Whether your preference is vegetables, poultry, meat, fish or fruit – water is the one element that matters the most in its production. Have you given thought to what is needed to pump water for agricultural activities?
It’s not just about having access to a water source; it is the ability to pump the water to irrigate crops, provide drinking water for farm animals and cleansing and cleaning purposes.
The World Bank Group’s Energy Sector Management Assistance Program (ESMAP) points out that most offgrid households are in rural areas and depend on agricultural activities either for sustenance or income, or both.
Even at such a small scale, the sale of produce provides an essential service toward feeding the nation.
What does cause alarm is that according to ESMAP, 65% of land in sub-Saharan Africa is tilled, ploughed, and weeded manually. At the same time, over a quarter of the adult population in the region suffers from food insecurity.
The main reason is that many of these communities cannot power or even afford appliances to increase their yield. The need to increase yields is not necessarily about expanding the land but using the current size for optimal production.
Imagine the farming yields where everyone has access to powered irrigation, cooling, refrigeration and agro-processing.
Findings from a World Bank Group Lighting Global programme report, The Market Opportunity for Productive Use Leveraging Solar Energy (PULSE) in sub-Saharan Africa, are uplifting.
The report identifies solar water pumps as an ideal solution as these can be implemented at the largest number of farms quickly. These systems are relatively affordable compared to alternatives and can increase crop yields starting as small as 0.5 hectares.
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Considering that there are approximately 95 million rural smallholder farmers in sub-Saharan Africa, this is a huge market opportunity for small businesses to supply solar-powered water pumps and maintenance services. Still, they will need funding to get started.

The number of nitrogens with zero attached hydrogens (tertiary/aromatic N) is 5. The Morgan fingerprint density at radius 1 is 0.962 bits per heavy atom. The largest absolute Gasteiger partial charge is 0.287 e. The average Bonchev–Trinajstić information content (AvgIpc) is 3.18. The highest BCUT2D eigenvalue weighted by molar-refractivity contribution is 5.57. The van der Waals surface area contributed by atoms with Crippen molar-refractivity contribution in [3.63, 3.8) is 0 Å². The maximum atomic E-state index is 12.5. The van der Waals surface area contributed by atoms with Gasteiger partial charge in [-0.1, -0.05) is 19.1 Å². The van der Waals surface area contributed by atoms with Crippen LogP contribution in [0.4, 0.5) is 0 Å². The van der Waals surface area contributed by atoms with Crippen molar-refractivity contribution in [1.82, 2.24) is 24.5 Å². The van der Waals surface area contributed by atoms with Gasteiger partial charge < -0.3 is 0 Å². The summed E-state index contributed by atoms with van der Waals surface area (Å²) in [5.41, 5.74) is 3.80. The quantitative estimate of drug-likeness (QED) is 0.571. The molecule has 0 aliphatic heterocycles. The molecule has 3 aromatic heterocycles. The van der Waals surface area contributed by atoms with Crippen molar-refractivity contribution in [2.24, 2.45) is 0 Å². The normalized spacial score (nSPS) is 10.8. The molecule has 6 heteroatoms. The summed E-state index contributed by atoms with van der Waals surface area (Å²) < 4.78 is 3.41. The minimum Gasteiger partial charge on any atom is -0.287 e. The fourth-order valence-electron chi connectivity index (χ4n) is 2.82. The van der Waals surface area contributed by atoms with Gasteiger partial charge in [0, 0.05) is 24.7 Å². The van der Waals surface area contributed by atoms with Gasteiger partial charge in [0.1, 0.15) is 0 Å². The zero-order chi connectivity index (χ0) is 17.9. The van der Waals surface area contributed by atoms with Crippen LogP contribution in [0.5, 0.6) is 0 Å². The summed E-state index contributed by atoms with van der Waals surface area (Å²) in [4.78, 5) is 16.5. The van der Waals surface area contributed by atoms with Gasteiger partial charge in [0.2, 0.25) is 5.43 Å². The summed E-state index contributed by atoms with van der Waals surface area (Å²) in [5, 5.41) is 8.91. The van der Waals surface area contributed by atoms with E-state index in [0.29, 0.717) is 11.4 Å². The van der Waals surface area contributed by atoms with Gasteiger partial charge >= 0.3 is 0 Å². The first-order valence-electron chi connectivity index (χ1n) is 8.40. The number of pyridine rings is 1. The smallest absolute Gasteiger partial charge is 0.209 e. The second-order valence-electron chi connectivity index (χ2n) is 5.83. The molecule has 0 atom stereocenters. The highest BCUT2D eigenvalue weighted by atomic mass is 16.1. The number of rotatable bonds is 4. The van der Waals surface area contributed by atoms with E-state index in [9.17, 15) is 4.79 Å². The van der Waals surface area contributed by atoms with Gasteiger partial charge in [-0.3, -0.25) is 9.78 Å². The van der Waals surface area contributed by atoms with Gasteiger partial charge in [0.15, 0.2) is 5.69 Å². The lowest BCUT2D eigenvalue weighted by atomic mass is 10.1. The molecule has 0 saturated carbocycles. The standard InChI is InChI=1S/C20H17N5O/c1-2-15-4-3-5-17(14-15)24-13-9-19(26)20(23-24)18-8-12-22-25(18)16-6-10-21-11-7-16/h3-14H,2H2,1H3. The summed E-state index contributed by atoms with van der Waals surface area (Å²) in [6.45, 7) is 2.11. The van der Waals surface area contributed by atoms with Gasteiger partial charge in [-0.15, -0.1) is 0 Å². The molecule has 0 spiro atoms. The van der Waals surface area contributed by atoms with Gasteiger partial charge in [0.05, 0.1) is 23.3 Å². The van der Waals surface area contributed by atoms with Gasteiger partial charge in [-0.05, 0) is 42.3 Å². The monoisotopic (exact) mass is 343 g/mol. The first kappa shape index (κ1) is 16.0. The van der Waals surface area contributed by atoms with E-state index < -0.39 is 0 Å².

The report also estimates that only about 701,000 of the 95 million meet the primary conditions to benefit from these pumps, based on farm size, lack of grid electricity, access to a water source, and adequate income.
However, this represents a $734 million market, which is projected to more than triple to 2.8 million farmers – or a $1.6 billion market – by 2030, due to expected increases in population and income rates, coupled with lower-priced PULSE appliances.
ESMAP does warn that despite these promising numbers, solar pumps remain out of reach for an additional 4.7 million farmers whose outputs would benefit from them, but who couldn’t afford the monthly repayments of between $20-$73, even if they had access to credit. And for the 701,000 that could theoretically afford the monthly payments – credit isn’t always readily available.
To put this into perspective, in 2019 ESMAP indicated that for a water irrigation pump where the power required is 3.7 to 22.4kW, the supplier’s cost is between $200 to $1,000 with a payback period of 3 to 6 months.
With solar-powered irrigation becoming increasingly attractive as a reliable, clean-energy solution for agricultural water management, especially in areas with low elevation topography and high solar radiation incidence levels, you are likely to have questions on this topic.
For instance, what are the technical aspects to consider when planning a solar-irrigation project and what are the economics of converting to solar? A live discussion on Thursday, 25 February 2021 at 13h00 GMT will address these questions and more.
I hope you will join the panel and share your key takeaway with me after the discussion.
Until next week.